“A lively encounter with identity and American military history in Okinawa. Night in the American Village is by turns intellectual, hip, and sexy. I admire it for its ferocity, style, and vigor. A wonderful book.”
—Anthony Swofford, author of Jarhead
A beautifully written examination of the complex relationship between the women living near the U.S. bases in Okinawa and the servicemen who are stationed there
At the southern end of the Japanese archipelago lies Okinawa, host to a vast complex of U.S. military bases. A legacy of World War II, these bases have been a fraught issue in Japan for decades—with tensions exacerbated by the often volatile relationship between islanders and the military, especially after the brutal rape of a twelve-year-old girl by three servicemen in the 1990s.
But the situation is more complex than it seems. In Night in the American Village, journalist Akemi Johnson takes readers deep into the “border towns” surrounding the bases—a world where cultural and political fault lines compel individuals, both Japanese and American, to continually renegotiate their own identities. Focusing on the women there, she follows the complex fallout of the murder of an Okinawan woman by an ex–U.S. serviceman in 2016 and speaks to protesters, to women who date and marry American men and groups that help them when problems arise, and to Okinawans whose family members survived World War II.
Thought-provoking and timely, Night in the American Village is a vivid look at the enduring wounds of U.S.-Japanese history and the cultural and sexual politics of the American military empire.
|Publisher:||New Press, The|
|Product dimensions:||5.60(w) x 8.60(h) x 1.20(d)|
About the Author
Akemi Johnson is a former Fulbright scholar in Okinawa and has written about the island for The Nation, Travel + Leisure, Explore Parts Unknown, and other publications. She has also contributed to NPR’s All Things Considered and Code Switch.
Well researched, compelling read. Recommed it highly.
I would give no stars but not able to do that. After reading the first chapter I am not so excited about buying the book for the following reasons. 1.) she has never lived on Okinawa. Yeah after living on the island from 55 – 59' I am prejudice in that regard. 2.) She appears to dislike America, dislike the bases on Okinawa, dislike our military, dislike the civilians and any and all Americans you ever lived on the island. 3.) She never even knew Okinawa until 2002 when she visited as a student. 4.) She speaks negatively, in my opinion about OUR influence on the island when if it had not been for man like my father and others there would be no Okinawa. Went back and read some more to see if I was too quick in my judgment.. Nope. this book is only worthy of the trash..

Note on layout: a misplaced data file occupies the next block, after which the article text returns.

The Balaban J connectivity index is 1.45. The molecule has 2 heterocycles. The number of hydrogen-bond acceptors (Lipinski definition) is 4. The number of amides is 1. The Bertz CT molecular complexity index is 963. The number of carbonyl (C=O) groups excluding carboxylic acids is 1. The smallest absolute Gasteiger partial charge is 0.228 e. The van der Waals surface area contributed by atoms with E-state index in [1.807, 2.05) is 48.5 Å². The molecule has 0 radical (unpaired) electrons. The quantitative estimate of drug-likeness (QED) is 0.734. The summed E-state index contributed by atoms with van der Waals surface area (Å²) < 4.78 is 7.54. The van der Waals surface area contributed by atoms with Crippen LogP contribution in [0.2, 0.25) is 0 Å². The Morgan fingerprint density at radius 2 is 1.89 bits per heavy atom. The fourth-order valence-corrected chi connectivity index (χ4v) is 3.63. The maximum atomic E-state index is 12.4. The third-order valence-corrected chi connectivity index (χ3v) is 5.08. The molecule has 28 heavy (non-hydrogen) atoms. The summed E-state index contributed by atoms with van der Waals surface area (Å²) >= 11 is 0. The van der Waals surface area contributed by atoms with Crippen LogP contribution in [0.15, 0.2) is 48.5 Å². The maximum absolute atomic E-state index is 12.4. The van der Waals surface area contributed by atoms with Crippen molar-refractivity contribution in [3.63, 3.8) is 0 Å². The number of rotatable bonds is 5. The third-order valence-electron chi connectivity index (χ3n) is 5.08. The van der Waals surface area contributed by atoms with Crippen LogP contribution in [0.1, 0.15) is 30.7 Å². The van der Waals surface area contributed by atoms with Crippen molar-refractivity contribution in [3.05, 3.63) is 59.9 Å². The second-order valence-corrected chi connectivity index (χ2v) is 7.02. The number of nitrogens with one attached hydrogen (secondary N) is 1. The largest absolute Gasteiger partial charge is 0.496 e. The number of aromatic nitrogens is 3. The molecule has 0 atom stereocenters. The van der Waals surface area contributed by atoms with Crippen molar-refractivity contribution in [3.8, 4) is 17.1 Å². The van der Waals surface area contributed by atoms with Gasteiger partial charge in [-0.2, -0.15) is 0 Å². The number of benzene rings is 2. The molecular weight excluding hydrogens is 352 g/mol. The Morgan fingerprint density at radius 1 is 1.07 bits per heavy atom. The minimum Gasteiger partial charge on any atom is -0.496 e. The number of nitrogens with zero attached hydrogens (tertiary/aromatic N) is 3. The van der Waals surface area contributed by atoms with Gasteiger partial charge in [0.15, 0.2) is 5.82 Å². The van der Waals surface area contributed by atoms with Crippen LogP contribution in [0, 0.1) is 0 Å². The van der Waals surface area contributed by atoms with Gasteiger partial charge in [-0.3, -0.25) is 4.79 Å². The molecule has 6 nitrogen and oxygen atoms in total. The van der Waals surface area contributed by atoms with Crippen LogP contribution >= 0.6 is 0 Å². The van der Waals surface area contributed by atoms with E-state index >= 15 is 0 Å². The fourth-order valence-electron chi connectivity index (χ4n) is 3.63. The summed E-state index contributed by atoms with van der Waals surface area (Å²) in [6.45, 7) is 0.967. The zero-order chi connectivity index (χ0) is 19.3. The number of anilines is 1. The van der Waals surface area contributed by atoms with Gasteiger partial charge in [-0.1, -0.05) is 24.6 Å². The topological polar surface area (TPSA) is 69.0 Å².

Thank you NetGalley for the ARC. Let me start by saying that I have not only studied at University and lived in Japan, but have also served in the military and have been stationed in Japan and been to Okinawa many times. I was leery at first, to see what agenda the author had-torn between my love for the people and culture of Japan and Okinawa, and for my fellow service members and America, I knew this book could go a number of ways. I was very happy that the author not only conducted extensive research on both the Okinawan side, but the American side as well, as I feel that she was able to offer a unique perspective to a difficult and volatile situation, without taking sides. In her novel, Ms. Johnson looks at the troubled yet co-dependent relationship between Okinawa and the United States since WWII, through the lives of women on the island. In each chapter, she tells the story of a particular woman, revealing her life on this tropical island, and how society around her, both Okinawan and American, react and accept her. She also draws parallels to women on the mainland of Japan. In the book she shows us the “amejo”-the girls who only date American guys, the war survivor, the base protestor, the wife of an American who relies on the base, the abandoned “hafu” child of an American father and Okinawa mother, the Filipina bar hostess, and the rape victim. Each one gives us a glimpse into this complicated relationship between the US and Okinawa, the bases and the island, the military and the Okinawa people. This relationship, this story, this history is different than the rest of Japan, and needs to be understood as a separate entity. If you have ever wondered why the people of Okinawa protest the bases, or if you wonder why each incident that happens involving a US service member gets elevated to the level it does, why it’s on their National radar, if you are in the military and are stationed there, or will be stationed there, or have been stationed there....this is a MUST read. Brava Ms. Johnson. You did a brilliant job with a very difficult topic.